While to me it’s clear that they’re trying to make a statement by giving us a harsh sentence, I think the police officers themselves should be commended for being incredibly polite throughout the process and for being absolutely exemplary. For recognizing the fact that we hadn’t done something wrong.
Ashok: Anyone who’s thinking about civil disobedience should remember that police are people too. They have jobs to do, and arresting you is a part of their job if you put them in that position. You will gain nothing from being less than kind to them. With the officers who were taking care of us – I would actually say they were taking care of us – we were chatting with them, they were making jokes with us…
The other thing I have to say about civil disobedience is, it’s like shouting at the top of your lungs. If you go around shouting all the time, no one’s going to take you seriously. You need to try talking first. Then after you do that for a while, then you can start shouting, you can start yelling, you can start saying, “No, you need to listen to me.”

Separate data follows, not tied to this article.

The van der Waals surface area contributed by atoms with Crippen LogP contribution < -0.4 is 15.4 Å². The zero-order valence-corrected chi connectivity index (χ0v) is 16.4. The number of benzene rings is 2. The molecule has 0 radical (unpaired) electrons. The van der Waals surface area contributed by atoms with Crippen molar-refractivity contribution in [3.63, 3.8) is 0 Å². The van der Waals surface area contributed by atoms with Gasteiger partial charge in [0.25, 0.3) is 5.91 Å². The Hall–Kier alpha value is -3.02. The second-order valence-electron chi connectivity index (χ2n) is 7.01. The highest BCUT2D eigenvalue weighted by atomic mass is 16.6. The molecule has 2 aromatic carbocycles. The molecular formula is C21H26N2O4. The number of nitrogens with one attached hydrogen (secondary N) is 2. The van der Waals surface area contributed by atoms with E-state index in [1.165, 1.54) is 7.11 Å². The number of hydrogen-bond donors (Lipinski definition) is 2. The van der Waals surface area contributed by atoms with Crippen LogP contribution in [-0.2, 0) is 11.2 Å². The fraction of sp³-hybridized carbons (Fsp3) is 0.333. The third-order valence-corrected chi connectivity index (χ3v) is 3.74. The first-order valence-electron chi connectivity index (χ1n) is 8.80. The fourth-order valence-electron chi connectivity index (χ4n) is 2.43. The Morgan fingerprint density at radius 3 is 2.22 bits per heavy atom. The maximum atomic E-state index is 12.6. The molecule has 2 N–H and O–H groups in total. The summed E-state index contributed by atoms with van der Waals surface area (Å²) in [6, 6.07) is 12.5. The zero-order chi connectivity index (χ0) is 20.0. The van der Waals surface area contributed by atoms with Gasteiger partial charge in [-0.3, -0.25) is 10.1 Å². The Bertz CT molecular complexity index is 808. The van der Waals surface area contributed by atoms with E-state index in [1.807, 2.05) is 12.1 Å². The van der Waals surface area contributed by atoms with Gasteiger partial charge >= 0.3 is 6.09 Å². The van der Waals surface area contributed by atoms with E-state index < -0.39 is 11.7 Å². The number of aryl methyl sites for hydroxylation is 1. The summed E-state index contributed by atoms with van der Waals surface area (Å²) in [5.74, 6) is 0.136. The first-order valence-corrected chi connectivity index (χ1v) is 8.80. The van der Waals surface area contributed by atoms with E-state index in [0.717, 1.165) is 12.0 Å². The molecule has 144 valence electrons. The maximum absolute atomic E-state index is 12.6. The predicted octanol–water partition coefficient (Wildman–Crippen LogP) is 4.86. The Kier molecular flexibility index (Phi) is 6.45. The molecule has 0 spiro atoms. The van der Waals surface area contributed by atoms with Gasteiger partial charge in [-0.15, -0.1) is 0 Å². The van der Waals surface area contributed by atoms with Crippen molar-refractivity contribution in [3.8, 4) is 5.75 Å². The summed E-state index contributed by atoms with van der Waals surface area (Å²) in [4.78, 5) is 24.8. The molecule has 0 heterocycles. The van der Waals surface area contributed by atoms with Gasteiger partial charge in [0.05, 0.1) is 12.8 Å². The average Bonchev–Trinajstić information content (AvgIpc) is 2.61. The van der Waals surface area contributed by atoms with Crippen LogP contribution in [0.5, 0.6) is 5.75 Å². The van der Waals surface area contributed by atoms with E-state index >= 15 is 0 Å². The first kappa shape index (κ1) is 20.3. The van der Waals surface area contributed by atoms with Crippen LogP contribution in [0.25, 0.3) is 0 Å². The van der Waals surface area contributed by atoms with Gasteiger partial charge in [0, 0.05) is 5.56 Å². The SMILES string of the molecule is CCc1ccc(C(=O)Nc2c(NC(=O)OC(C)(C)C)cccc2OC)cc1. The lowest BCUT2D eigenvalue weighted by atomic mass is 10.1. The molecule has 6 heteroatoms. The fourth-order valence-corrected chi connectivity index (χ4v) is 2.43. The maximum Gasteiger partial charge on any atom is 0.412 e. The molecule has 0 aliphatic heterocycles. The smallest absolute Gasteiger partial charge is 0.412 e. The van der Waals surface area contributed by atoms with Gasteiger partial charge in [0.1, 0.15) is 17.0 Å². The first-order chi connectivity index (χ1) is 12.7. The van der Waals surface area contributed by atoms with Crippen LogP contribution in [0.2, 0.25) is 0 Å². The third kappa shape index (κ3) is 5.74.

With the information and options we had on the table, this made sense, because now people who are reading things about the end of the session are seeing that students cared enough to miss their classes and go and get arrested.
The last thing I have to say about getting arrested is, if you do it, make sure you have someone there to watch your back not getting arrested. Because the moment that Megan [Jenny] and Keith [Harrington] walked into the office – it was such a relief.
Johanna: The first time I got arrested, I was so nervous, and I know other people were too. It was such a really, really scary thing. And I think that you don’t have to do it. It doesn’t mean that you’re cooler or you care more or that you’re a better activist. Like Sam said, the real work is in planning, is in calling people everyday. It’s the sort of boring grunt work that nobody sees that is the most important. If you do choose to do it [civil disobedience], having support makes all the difference. I have a whole community of people who are supporting me.
DISCLAIMER: I am friends with the three arrestees, was involved in the Maryland Offshore Wind Campaign, and am the former Communications Chair of the MSCC.
(Exactly how busy were they? Ashok Chandwaney, a sophomore at St. Mary’s, was working on his calculus homework in preparation for his midterm, Sam Rivers, a sophomore at UMD, was studying for an exam, and Johanna Galat is working on her senior project).